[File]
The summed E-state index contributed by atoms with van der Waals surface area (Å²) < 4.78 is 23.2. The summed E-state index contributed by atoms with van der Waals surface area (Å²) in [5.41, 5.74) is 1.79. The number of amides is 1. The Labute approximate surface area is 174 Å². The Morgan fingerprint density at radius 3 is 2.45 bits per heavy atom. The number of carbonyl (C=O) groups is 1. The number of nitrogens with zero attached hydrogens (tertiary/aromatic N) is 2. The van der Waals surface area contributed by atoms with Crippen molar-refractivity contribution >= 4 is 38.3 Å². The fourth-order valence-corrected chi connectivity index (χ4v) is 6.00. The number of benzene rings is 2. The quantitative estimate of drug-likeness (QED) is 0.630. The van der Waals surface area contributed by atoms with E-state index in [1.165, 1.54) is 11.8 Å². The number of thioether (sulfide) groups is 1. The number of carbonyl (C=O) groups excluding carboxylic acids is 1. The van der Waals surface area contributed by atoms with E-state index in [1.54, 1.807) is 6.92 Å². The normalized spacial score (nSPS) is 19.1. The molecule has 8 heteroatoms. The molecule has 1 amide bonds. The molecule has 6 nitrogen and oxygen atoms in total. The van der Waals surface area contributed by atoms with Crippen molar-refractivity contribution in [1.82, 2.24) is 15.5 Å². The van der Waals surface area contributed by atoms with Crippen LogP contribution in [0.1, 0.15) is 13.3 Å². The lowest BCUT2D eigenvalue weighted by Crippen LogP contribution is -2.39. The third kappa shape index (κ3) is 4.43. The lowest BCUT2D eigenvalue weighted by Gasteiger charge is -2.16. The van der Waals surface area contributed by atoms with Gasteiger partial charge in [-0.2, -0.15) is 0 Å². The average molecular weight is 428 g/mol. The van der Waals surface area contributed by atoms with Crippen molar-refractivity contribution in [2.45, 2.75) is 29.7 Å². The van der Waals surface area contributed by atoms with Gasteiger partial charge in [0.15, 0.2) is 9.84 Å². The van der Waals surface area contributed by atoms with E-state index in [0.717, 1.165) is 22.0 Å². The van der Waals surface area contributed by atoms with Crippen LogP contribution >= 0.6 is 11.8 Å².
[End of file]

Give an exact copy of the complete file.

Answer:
The summed E-state index contributed by atoms with van der Waals surface area (Å²) < 4.78 is 23.2. The summed E-state index contributed by atoms with van der Waals surface area (Å²) in [5.41, 5.74) is 1.79. The number of amides is 1. The Labute approximate surface area is 174 Å². The Morgan fingerprint density at radius 3 is 2.45 bits per heavy atom. The number of carbonyl (C=O) groups is 1. The number of nitrogens with zero attached hydrogens (tertiary/aromatic N) is 2. The van der Waals surface area contributed by atoms with Crippen molar-refractivity contribution >= 4 is 38.3 Å². The fourth-order valence-corrected chi connectivity index (χ4v) is 6.00. The number of benzene rings is 2. The quantitative estimate of drug-likeness (QED) is 0.630. The van der Waals surface area contributed by atoms with E-state index in [1.165, 1.54) is 11.8 Å². The number of thioether (sulfide) groups is 1. The number of carbonyl (C=O) groups excluding carboxylic acids is 1. The van der Waals surface area contributed by atoms with E-state index in [1.54, 1.807) is 6.92 Å². The normalized spacial score (nSPS) is 19.1. The molecule has 8 heteroatoms. The molecule has 1 amide bonds. The molecule has 6 nitrogen and oxygen atoms in total. The van der Waals surface area contributed by atoms with Crippen molar-refractivity contribution in [1.82, 2.24) is 15.5 Å². The van der Waals surface area contributed by atoms with Crippen LogP contribution in [0.1, 0.15) is 13.3 Å². The lowest BCUT2D eigenvalue weighted by Crippen LogP contribution is -2.39. The third kappa shape index (κ3) is 4.43. The lowest BCUT2D eigenvalue weighted by Gasteiger charge is -2.16. The van der Waals surface area contributed by atoms with Gasteiger partial charge in [-0.2, -0.15) is 0 Å². The average molecular weight is 428 g/mol. The van der Waals surface area contributed by atoms with Crippen molar-refractivity contribution in [2.45, 2.75) is 29.7 Å². The van der Waals surface area contributed by atoms with Gasteiger partial charge in [0.15, 0.2) is 9.84 Å². The van der Waals surface area contributed by atoms with E-state index in [0.717, 1.165) is 22.0 Å². The van der Waals surface area contributed by atoms with Crippen LogP contribution >= 0.6 is 11.8 Å².